The metro Detroit folk singer-songwriters will celebrate the release of their latest poignant albums, “Momma Liked to Fish” and “Sweet Summer Moon,” at the intimate 90-seat venue. Wieland and Rinn will take turns performing songs and supporting one another with instrumentals and harmonies throughout their joint set.
“John and I are both members of Songwriters Anonymous, and our CDs came out about the same time. We also know each other from doing open mics, especially at BaseLine Folklore Society. We have not performed together before so this will be an adventure for both of us,” Wieland said.
For Wieland, Saturday night’s on-stage adventure also will include singer-songwriters Sara Melton Keller, Beverly Meyer, Robin Monterosso and Linden Thoburn as special guests on backup harmonies throughout her set.
“Trinity House Theatre is a place I feel really comfortable, and it’s a great place to be a performer or a listener. I attend the monthly Songwriters Anonymous meetings there and have made so many wonderful friends through this venue,” said Wieland, who’s from Ann Arbor.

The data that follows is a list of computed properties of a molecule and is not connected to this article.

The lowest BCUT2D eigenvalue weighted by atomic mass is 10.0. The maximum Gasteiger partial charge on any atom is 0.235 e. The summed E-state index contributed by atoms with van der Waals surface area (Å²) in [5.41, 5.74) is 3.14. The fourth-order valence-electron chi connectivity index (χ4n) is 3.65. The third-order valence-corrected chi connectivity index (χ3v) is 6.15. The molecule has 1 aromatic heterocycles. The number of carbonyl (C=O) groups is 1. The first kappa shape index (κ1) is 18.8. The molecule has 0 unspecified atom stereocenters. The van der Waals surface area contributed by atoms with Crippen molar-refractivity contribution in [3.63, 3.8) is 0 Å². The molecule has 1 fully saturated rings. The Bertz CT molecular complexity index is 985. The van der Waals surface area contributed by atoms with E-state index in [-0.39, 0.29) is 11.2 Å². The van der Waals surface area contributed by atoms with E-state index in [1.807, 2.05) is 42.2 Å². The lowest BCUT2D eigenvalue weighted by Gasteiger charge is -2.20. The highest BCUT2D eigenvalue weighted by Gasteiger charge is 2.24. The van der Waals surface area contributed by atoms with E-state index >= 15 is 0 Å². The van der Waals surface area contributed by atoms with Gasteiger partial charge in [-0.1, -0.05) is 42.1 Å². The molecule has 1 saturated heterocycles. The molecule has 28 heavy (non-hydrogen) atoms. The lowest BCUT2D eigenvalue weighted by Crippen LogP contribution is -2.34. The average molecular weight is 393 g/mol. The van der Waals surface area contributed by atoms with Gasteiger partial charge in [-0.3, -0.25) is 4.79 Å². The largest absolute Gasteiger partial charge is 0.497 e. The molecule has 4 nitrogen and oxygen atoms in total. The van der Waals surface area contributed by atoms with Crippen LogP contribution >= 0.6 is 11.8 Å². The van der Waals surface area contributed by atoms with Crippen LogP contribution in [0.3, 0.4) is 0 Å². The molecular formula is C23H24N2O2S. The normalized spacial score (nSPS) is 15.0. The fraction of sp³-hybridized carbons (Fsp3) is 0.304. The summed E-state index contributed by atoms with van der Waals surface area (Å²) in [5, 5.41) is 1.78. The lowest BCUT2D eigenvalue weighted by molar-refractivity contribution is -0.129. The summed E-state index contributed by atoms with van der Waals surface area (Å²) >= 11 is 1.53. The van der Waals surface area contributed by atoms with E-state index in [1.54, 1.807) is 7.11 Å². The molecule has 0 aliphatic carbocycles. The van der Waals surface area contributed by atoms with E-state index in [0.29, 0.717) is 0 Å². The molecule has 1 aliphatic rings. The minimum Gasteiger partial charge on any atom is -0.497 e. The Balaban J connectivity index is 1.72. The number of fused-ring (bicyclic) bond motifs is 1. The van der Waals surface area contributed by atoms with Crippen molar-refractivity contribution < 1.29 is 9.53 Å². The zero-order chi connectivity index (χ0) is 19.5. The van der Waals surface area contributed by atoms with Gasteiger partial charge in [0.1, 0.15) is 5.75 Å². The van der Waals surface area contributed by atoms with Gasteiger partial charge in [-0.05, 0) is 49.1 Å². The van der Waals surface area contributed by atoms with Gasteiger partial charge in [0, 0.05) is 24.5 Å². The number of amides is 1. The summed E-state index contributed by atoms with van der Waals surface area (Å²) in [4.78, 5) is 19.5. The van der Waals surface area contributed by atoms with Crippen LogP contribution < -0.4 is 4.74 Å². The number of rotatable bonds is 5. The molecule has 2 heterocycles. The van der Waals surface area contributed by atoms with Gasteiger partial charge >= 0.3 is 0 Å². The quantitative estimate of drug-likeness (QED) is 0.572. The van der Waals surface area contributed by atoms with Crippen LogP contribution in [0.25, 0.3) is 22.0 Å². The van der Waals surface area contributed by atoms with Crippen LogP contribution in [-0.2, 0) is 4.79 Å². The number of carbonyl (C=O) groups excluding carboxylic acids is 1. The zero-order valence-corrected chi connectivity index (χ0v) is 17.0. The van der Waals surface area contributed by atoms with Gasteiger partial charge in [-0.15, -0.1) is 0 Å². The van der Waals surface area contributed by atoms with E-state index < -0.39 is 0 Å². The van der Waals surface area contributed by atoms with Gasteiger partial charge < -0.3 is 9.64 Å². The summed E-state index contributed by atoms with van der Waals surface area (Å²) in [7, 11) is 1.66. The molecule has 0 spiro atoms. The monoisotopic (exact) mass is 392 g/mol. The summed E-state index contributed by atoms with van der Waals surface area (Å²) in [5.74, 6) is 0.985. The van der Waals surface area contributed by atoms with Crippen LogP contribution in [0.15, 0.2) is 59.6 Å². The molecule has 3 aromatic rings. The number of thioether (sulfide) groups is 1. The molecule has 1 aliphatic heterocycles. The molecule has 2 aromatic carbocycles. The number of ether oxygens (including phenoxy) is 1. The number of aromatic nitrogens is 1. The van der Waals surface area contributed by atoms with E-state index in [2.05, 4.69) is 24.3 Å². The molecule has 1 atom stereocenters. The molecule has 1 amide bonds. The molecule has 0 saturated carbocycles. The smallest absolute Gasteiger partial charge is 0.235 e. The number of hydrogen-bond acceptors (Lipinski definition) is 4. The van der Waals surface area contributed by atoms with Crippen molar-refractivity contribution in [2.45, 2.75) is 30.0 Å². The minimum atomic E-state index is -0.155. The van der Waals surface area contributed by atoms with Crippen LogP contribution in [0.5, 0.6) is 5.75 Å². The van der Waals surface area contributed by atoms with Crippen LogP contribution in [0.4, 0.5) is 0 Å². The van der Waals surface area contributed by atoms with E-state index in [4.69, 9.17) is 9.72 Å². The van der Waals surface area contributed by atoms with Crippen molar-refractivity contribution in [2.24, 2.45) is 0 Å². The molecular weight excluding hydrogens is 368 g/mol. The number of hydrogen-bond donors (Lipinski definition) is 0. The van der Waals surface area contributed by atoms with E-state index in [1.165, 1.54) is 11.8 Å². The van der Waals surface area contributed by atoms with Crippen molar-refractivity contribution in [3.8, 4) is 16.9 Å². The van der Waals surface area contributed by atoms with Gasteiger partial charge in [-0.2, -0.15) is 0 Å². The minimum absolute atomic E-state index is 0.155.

For their latest album, C-Level kindles a fiery blend of funk, punk, blues and reggae.
On “Burn Your Own Gasoline,” the Cleveland genre-bending trio of Dave Deitke (vocals, guitar), Cody Crose (bass) and Pat Boland (drums) ignites a blazing sonic wildfire that’s quickly spreading along Ohio’s north coast and the Midwest. It’s the band’s first release since 2018’s “Rights” concept EP.
“It’s about burning your own gasoline, running off your own fuel and inspiration, and the driving force behind it. We’ve been hustling real hard to get better spots and other sounds and stuff together, and we’ve been running off our own ambitions,” said Deitke about the band’s fourth album, which dropped Friday.
C-Level’s sizzling nine-track album opens with a timeless blues cover, “Bac Bac Train,” originally recorded by Mississippi Fred McDowell and later reinterpreted by Aerosmith. It features a rousing combination of bluesy, vibrant guitars and pounding drums chugging back toward the station – “Way way down/Way way down/Way way down that lonesome road/Bac bac train/Bac bac train will take you home again.”